Woman faked death in $550,000 cross-country luxury vehicle fraud scheme

No, it’s not a Deadline car fraud episode… not yet. This luxury vehicle scam started in Virginia, but shifted when the couple managed to scam car dealerships on more than 20 cars. How could these two rip off so many car dealerships by faking someone’s death?

The Plot Of This Luxury Vehicle Fraud Started With A Simple Fake Death

A Ferrari luxury car dealership in Manhattan | Spencer Platt/Getty Images

This story begins in Newport News, Virginia with a couple named Alexandra Hatcher and Albert W. Hatcher Jr. According to the Department of Justice, U.S. Attorney’s Office in the Eastern District of Virginia, the couple concocted a fraud scheme of luxury vehicles that started with a simple fake death. In 2015, Alexandra decided to legally change her name to Sandra Marie Hatcher. This would allow her husband to cash out his life insurance policies on her behalf.

Over the next year, the couple submitted false death claims on two different insurance policies. The couple fabricated fake death certificates to submit to insurance so her husband could collect the life insurance. In one instance, the couple published an obituary in the Daily Press to corroborate the story.

According to the Daily Press, the cause of death was noted as “traumatic brain injury resulting from a fall”. The couple requested a lump sum cash payment when submitting to the Navy Mutual Aid Association. Unfortunately for these two, insurance companies denied claims because a “certified death certificate” was not available.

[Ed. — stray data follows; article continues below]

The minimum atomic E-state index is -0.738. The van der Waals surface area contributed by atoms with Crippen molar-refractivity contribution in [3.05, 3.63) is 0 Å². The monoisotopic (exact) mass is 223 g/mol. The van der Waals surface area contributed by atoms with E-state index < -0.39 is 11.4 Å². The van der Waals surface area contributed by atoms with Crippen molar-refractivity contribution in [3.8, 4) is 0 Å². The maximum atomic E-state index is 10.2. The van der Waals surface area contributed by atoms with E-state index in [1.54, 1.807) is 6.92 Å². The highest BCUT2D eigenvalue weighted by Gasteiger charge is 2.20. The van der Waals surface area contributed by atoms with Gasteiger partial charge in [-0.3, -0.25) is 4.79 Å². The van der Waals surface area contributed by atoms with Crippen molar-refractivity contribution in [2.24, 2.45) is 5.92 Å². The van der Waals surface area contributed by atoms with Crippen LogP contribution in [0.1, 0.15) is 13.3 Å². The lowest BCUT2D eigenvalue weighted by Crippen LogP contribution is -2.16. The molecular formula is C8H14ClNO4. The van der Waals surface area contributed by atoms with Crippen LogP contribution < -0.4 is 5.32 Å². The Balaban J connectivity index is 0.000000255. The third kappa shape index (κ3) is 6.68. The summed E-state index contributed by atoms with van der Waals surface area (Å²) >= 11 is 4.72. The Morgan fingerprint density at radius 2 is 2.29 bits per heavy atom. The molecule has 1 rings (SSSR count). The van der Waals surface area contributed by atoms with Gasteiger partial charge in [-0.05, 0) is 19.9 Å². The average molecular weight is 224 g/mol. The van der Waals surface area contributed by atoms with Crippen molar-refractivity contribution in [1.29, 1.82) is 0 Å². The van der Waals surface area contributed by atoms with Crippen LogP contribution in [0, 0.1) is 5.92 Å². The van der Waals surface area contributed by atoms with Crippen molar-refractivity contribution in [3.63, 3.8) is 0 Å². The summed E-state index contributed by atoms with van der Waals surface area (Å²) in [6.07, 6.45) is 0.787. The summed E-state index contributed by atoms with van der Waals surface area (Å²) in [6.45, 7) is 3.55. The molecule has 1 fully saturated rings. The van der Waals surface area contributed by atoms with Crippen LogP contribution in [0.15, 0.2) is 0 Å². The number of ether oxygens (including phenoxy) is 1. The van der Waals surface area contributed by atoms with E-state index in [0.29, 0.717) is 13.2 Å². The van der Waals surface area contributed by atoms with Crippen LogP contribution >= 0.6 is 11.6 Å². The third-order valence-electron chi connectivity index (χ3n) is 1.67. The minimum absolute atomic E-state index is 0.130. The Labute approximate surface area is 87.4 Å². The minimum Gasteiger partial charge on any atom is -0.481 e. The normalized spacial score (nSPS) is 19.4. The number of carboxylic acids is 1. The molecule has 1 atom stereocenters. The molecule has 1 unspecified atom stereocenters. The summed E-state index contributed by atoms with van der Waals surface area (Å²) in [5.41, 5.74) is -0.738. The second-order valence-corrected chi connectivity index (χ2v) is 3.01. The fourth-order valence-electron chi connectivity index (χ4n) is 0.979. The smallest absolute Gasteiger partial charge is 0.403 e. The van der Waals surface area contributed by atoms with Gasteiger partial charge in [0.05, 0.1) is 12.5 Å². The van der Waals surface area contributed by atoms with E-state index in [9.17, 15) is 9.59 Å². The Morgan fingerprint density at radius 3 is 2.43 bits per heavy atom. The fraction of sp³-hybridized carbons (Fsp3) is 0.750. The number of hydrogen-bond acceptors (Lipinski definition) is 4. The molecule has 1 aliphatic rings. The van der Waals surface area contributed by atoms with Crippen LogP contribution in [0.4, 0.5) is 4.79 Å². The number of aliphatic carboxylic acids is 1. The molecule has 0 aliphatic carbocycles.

Police were notified when the family of the fraudster reported him missing

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Seeing the death mentioned in the newspaper, some relatives of the family became concerned. His family contacted the police and launched an investigation into the matter. Police attended the Hatchers’ home, where Albert told a confusing story that changed midway through. The funeral home listed on the death certificate confirmed it was a fake when no records were available.

“Hatcher and her husband embarked on a cross-country fraud scheme through which they fraudulently obtained at least 20 newer and newer used luxury vehicles.”

Ministry of Justice | U.S. Attorney’s Office for the Eastern District of Virginia

After being turned down by insurance, the couple embarked on a cross-country adventure to scam luxury vehicle companies. The Hatcher family would drive to a dealership under the guise of buying a new or barely used car with bogus or forged checks. The plot worked in Virginia, North Carolina, Washington, Ohio, and Florida.

This creative strategy ultimately did not bear fruit.

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The pair would use the fake checks to buy expensive luxury vehicles before moving on to the next scheme. Once the cars were titled with the new fake names, the pair used the cars as collateral for loans and other cars. When that didn’t work, Alexandra and Albert would sell the vehicles to other dealerships for cash. Alexandra would use the name she legally adopted just before faking her death to buy, title and resell the luxury cars.

Alexandra and Albert eventually pleaded guilty to a long list of charges. These include “conspiracy to commit bank fraud, possession and dissemination of a counterfeit title of an organization, and conspiracy to commit mail fraud”.

Finally, the two Hatchers received four years in prison for the scheme. In addition to the jail sentence, U.S. District Judge Robert G. Doumar ordered Alexandra and Albert to repay $202,894 in restitution to victims and car dealerships. In total, the couple applied for $600,000 in life insurance, but failed to collect it.

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Toya J. Bell